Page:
Our 8th Street Dreams
Even before our church began, we knew we wanted to restore an urban building as part of our vision as a church of the city. We want to make something old, new again. The restoration of this building is a physical sign of the restoration we want to see in our parish and our city.
“What better place for God to do his Eighth Day work than on 8th Street? We dream of God making all things new – people, relationships, systems and structures – and we want to be a part of it.”
“It is a wonderful feeling to restore something to its true glory; to resuscitate it and rekindle its vitality. But my dream is more than the building. I dream of a church where we know the people around us, not just their names, but the stories of their lives.”
“I have a vision beyond the beauty of the stained glass stories. It’s an outdoor kitchen with blenders and griddles and a coffee barista and grills with the deep breath aromas drifting throughout the neighborhood. It’s drawing us; 8th Street Church, to dine, to dance to a rhythm that feels different, yet familiar...Home.”
"Early on in this church project, we started to pray for a home for our church. We wanted something with a story, that could root us in a neighborhood. Our dream is to reimagine what the church can be – we want to be a people of acceptance and belonging… we want to build a place to gather, pray, tell stories, share struggles, celebrate together, and serve… we call this kind a place – a church – which is just another way to say, 'We want to provide a home for those who need it.'"
– Pastor Chris Pollock
We want to hear your dreams, too!
Use #8thStreetDreams to tell us how you're dreaming about life in the 8th Street Church.
It takes work (and money) to make dreams come true.
We need your help to make this dream a reality. Will you join us?
Project Plans & Funding
Plans courtesy of ADG Architectural Firm.
The project total is $1.7 million, but by God’s grace and the generosity of others, we have already received $835,000! Our congregation has committed to giving $170,000 above our regular tithes to this project. This leaves us with a remainder of $700,000 needed to complete the restoration debt-free.
Thank you to these ministry partners & financial supporters who are already helping our dreams become reality:
- Bethany First Church of the Nazarene
- Oklahoma District Church of the Nazarene
- Southwest District Church of the Nazarene
- Board of General Superintendents Church of the Nazarene
- St. Anthony Hospital
- ADG Architectural Firm
- Rick Martin, Attorney at Law | The Bethany Law Center LLC
- The Christ Experience UMC
- City Presbyterian Church
- Segunda Iglesia del Nazareno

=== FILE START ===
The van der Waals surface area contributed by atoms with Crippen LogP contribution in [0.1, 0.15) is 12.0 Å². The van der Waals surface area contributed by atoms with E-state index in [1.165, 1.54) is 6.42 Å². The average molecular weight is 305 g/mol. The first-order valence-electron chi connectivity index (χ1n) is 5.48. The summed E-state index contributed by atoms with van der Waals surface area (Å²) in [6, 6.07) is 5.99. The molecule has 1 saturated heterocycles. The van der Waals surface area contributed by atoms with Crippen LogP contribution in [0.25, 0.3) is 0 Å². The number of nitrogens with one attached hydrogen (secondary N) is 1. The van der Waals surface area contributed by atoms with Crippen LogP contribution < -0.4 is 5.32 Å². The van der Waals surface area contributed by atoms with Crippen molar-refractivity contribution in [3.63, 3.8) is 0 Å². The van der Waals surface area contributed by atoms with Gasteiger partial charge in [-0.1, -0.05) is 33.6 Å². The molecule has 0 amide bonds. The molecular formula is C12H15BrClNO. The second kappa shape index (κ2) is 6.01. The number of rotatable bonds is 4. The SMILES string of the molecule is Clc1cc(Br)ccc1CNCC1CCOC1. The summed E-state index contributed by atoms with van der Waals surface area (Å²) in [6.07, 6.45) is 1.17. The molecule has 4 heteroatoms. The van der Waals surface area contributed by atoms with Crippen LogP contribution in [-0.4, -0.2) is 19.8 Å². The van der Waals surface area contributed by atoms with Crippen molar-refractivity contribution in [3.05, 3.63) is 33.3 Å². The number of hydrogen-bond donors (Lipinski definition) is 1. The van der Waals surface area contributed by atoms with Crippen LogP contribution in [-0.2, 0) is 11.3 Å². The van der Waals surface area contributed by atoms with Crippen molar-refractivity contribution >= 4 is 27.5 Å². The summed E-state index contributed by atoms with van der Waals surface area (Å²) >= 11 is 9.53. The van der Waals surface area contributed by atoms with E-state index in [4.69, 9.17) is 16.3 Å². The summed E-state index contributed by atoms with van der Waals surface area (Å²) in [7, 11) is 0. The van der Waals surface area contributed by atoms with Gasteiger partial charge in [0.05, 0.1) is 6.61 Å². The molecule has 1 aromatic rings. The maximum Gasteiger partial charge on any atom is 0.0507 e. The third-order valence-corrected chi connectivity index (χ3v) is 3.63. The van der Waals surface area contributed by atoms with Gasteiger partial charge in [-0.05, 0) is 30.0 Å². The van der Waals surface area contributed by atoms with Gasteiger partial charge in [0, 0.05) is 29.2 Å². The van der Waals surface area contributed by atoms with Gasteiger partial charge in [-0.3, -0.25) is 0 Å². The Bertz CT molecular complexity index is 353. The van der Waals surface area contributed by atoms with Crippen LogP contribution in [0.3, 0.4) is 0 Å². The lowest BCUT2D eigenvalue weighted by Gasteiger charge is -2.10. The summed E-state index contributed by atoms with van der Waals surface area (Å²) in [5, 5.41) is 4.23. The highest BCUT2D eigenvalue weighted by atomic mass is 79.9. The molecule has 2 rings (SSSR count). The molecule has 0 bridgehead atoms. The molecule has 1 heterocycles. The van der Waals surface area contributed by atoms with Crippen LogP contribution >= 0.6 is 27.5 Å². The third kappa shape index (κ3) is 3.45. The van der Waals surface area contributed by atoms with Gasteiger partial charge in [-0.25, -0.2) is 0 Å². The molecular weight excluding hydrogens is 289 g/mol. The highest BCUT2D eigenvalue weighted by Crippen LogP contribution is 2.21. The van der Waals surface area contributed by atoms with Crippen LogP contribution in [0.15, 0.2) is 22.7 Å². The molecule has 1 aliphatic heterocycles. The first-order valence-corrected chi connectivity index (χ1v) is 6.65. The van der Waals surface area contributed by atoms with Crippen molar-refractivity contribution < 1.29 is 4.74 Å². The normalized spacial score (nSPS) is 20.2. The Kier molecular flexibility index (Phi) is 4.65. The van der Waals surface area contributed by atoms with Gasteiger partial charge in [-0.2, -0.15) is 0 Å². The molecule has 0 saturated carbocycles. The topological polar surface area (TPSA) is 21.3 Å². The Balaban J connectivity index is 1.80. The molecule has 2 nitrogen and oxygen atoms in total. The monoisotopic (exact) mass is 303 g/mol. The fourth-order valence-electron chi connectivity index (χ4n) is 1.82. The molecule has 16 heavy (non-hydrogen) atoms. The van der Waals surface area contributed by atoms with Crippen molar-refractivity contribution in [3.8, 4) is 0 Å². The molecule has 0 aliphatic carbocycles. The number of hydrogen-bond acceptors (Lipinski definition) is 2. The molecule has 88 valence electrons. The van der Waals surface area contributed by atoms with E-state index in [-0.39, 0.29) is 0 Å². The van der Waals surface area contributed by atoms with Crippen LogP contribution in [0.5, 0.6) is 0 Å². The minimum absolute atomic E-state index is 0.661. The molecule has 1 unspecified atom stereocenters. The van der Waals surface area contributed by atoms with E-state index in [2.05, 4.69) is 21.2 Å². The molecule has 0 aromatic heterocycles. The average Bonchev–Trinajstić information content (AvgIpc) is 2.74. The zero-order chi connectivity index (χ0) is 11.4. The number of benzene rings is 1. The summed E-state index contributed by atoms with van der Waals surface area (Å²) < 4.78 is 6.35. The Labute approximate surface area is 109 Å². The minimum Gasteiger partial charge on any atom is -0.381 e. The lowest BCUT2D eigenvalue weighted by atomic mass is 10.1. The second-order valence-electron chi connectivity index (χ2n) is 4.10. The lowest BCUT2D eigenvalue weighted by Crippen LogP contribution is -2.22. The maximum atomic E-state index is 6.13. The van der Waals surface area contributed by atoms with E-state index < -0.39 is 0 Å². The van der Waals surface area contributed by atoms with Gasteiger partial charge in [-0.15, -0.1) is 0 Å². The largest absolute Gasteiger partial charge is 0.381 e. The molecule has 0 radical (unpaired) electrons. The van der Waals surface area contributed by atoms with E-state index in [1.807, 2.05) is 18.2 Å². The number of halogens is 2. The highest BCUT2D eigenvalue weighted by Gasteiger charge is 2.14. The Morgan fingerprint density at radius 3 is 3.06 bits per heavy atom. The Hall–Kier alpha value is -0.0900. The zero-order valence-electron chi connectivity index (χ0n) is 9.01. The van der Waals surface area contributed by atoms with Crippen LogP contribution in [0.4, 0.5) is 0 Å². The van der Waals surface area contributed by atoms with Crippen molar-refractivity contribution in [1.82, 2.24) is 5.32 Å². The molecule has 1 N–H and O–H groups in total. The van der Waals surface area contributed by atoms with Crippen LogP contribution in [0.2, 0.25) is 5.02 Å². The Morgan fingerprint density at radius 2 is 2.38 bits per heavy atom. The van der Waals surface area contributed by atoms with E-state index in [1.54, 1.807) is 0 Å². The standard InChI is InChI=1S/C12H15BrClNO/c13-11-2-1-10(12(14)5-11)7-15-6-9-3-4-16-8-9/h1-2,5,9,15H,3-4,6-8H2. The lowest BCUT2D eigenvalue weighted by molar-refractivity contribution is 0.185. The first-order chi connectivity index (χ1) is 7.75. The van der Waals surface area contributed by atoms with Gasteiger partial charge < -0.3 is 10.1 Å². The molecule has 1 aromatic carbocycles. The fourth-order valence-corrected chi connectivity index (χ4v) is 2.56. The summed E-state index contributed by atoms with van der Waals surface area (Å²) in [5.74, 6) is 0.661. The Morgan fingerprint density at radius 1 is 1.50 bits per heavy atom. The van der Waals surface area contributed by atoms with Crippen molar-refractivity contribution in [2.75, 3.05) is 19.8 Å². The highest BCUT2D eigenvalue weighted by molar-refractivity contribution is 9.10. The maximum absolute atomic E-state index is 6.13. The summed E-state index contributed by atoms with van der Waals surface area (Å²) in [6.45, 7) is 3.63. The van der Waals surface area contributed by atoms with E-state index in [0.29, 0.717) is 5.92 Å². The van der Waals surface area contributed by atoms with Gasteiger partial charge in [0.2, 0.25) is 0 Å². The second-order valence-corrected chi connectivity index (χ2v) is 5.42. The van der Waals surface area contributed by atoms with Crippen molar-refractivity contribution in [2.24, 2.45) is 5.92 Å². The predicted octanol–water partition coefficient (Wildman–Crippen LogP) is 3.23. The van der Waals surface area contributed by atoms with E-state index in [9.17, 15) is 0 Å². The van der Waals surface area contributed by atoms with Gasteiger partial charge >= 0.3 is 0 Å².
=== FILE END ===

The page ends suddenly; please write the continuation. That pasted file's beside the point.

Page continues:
(Second Church of the Nazarene)
- Southern Nazarene University
You can give online through our parent church, Bethany First Church of the Nazarene;
make sure to mark your gift for "Midtown- 8th Street Project."
You can also send cash or check to PO Box 76266, Oklahoma City, OK 73147.
Contact Pastor Chris Pollock at firstname.lastname@example.org if you have questions about giving.
Our congregation has committed to giving $170,000 towards the project.
To fill out a Faith Commitment Card to contribute to this goal, click here.
The 8th Street Story
The 8th Street Church, located at 701 NW 8th Street, was constructed by the First German Methodist congregation in 1907. It is a small building – only 7500 square feet – but it was built with care and craftsmanship. Originally it included 19 handcrafted pews and a Hinners pipe organ that was damaged in the Murrah Bombing in 1995. An original oil painting depicting Jesus’s Walk to Emmaus remains in the church today. There are 22 stunning Jacoby stained glass windows with one panel inscribed in German: “Donated by Anton Classen, in memory of his mother.” In its most recent days, it was the home of Skyline Urban Ministries.
In 2011 St. Anthony Hospital purchased 8th Street Church with the intent of preserving it, although they did not have any immediate plans for the building. One member of our congregation was familiar with the building and the area, and in early 2015, mentioned it as a possible future home for the new church. As conversations began between St. Anthony and Midtown Church, we found that we were both interested in helping to create a neighborhood church and make an old building new again.
Although it took another year to finalize the purchase agreement, individuals outside our congregation began to hear about this dream and invest to make it a reality. In the fall of 2016, St. Anthony Hospital offered to sell The 8th Street Church for the same price they paid in 2011, which is $350,000. The project total is $1.7 million, but by God’s grace and the generosity of others, we had received half that amount before the purchase agreement was signed!
The story of the 8th Street Church is far from over. We are proud and humbled to be a part of the next chapter of God’s work on this corner of the city.
You can be a part of this story, too. Will you join us?
Click the arrows above to see historic photos of the 8th Street Church